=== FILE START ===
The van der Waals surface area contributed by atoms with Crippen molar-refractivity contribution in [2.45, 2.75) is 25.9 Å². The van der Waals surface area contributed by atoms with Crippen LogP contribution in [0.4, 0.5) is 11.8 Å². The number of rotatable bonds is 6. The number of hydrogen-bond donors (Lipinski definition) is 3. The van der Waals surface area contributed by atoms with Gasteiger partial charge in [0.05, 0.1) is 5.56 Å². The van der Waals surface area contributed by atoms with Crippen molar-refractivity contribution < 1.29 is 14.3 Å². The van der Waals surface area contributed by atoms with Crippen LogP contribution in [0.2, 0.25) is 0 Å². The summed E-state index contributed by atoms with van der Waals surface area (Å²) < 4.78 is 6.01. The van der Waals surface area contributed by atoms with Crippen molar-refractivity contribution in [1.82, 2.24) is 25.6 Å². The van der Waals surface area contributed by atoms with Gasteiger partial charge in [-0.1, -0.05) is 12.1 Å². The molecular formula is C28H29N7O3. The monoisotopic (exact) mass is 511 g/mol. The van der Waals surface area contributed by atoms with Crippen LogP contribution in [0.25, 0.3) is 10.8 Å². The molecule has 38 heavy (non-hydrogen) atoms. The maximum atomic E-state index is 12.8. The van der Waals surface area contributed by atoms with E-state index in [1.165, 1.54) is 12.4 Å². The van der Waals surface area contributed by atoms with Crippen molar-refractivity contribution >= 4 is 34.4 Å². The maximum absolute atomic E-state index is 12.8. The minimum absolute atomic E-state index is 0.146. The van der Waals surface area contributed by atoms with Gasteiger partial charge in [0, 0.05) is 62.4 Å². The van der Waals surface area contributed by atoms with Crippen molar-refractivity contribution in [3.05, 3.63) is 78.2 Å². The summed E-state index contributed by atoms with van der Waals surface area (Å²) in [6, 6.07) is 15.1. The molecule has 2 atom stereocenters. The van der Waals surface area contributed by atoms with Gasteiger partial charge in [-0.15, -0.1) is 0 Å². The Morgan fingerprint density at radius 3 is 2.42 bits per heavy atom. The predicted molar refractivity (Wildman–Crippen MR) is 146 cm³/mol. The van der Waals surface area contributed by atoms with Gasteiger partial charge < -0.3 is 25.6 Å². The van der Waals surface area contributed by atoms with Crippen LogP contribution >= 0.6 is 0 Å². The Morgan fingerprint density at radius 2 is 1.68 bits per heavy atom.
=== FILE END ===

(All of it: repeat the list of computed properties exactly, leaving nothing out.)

The van der Waals surface area contributed by atoms with Crippen molar-refractivity contribution in [2.45, 2.75) is 25.9 Å². The van der Waals surface area contributed by atoms with Crippen LogP contribution in [0.4, 0.5) is 11.8 Å². The number of rotatable bonds is 6. The number of hydrogen-bond donors (Lipinski definition) is 3. The van der Waals surface area contributed by atoms with Gasteiger partial charge in [0.05, 0.1) is 5.56 Å². The van der Waals surface area contributed by atoms with Crippen molar-refractivity contribution < 1.29 is 14.3 Å². The van der Waals surface area contributed by atoms with Crippen LogP contribution in [0.2, 0.25) is 0 Å². The summed E-state index contributed by atoms with van der Waals surface area (Å²) < 4.78 is 6.01. The van der Waals surface area contributed by atoms with Crippen molar-refractivity contribution in [1.82, 2.24) is 25.6 Å². The van der Waals surface area contributed by atoms with Gasteiger partial charge in [-0.1, -0.05) is 12.1 Å². The molecular formula is C28H29N7O3. The monoisotopic (exact) mass is 511 g/mol. The van der Waals surface area contributed by atoms with Crippen LogP contribution in [0.25, 0.3) is 10.8 Å². The molecule has 38 heavy (non-hydrogen) atoms. The maximum atomic E-state index is 12.8. The van der Waals surface area contributed by atoms with E-state index in [1.165, 1.54) is 12.4 Å². The van der Waals surface area contributed by atoms with Crippen molar-refractivity contribution >= 4 is 34.4 Å². The maximum absolute atomic E-state index is 12.8. The minimum absolute atomic E-state index is 0.146. The van der Waals surface area contributed by atoms with Gasteiger partial charge in [0, 0.05) is 62.4 Å². The van der Waals surface area contributed by atoms with Crippen molar-refractivity contribution in [3.05, 3.63) is 78.2 Å². The summed E-state index contributed by atoms with van der Waals surface area (Å²) in [6, 6.07) is 15.1. The molecule has 2 atom stereocenters. The van der Waals surface area contributed by atoms with Gasteiger partial charge in [-0.15, -0.1) is 0 Å². The Morgan fingerprint density at radius 3 is 2.42 bits per heavy atom. The predicted molar refractivity (Wildman–Crippen MR) is 146 cm³/mol. The van der Waals surface area contributed by atoms with Gasteiger partial charge < -0.3 is 25.6 Å². The van der Waals surface area contributed by atoms with Crippen LogP contribution >= 0.6 is 0 Å². The Morgan fingerprint density at radius 2 is 1.68 bits per heavy atom.